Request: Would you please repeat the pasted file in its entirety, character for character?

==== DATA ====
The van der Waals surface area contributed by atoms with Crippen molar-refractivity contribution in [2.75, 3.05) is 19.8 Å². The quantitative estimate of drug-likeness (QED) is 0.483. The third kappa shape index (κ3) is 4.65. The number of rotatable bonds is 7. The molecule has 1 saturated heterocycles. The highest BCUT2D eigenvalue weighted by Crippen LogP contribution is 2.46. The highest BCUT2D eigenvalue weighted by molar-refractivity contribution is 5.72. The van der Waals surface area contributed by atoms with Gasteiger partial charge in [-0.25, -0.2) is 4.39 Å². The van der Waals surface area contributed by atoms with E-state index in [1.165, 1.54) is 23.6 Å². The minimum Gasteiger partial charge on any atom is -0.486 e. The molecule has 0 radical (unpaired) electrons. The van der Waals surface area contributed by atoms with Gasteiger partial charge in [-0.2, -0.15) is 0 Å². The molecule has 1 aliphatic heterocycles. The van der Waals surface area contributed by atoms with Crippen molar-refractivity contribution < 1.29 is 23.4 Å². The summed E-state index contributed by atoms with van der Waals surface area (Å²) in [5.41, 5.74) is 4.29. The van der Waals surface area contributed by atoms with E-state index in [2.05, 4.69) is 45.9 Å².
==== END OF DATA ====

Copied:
The van der Waals surface area contributed by atoms with Crippen molar-refractivity contribution in [2.75, 3.05) is 19.8 Å². The quantitative estimate of drug-likeness (QED) is 0.483. The third kappa shape index (κ3) is 4.65. The number of rotatable bonds is 7. The molecule has 1 saturated heterocycles. The highest BCUT2D eigenvalue weighted by Crippen LogP contribution is 2.46. The highest BCUT2D eigenvalue weighted by molar-refractivity contribution is 5.72. The van der Waals surface area contributed by atoms with Gasteiger partial charge in [-0.25, -0.2) is 4.39 Å². The van der Waals surface area contributed by atoms with E-state index in [1.165, 1.54) is 23.6 Å². The minimum Gasteiger partial charge on any atom is -0.486 e. The molecule has 0 radical (unpaired) electrons. The van der Waals surface area contributed by atoms with Gasteiger partial charge in [-0.2, -0.15) is 0 Å². The molecule has 1 aliphatic heterocycles. The van der Waals surface area contributed by atoms with Crippen molar-refractivity contribution < 1.29 is 23.4 Å². The summed E-state index contributed by atoms with van der Waals surface area (Å²) in [5.41, 5.74) is 4.29. The van der Waals surface area contributed by atoms with E-state index in [2.05, 4.69) is 45.9 Å².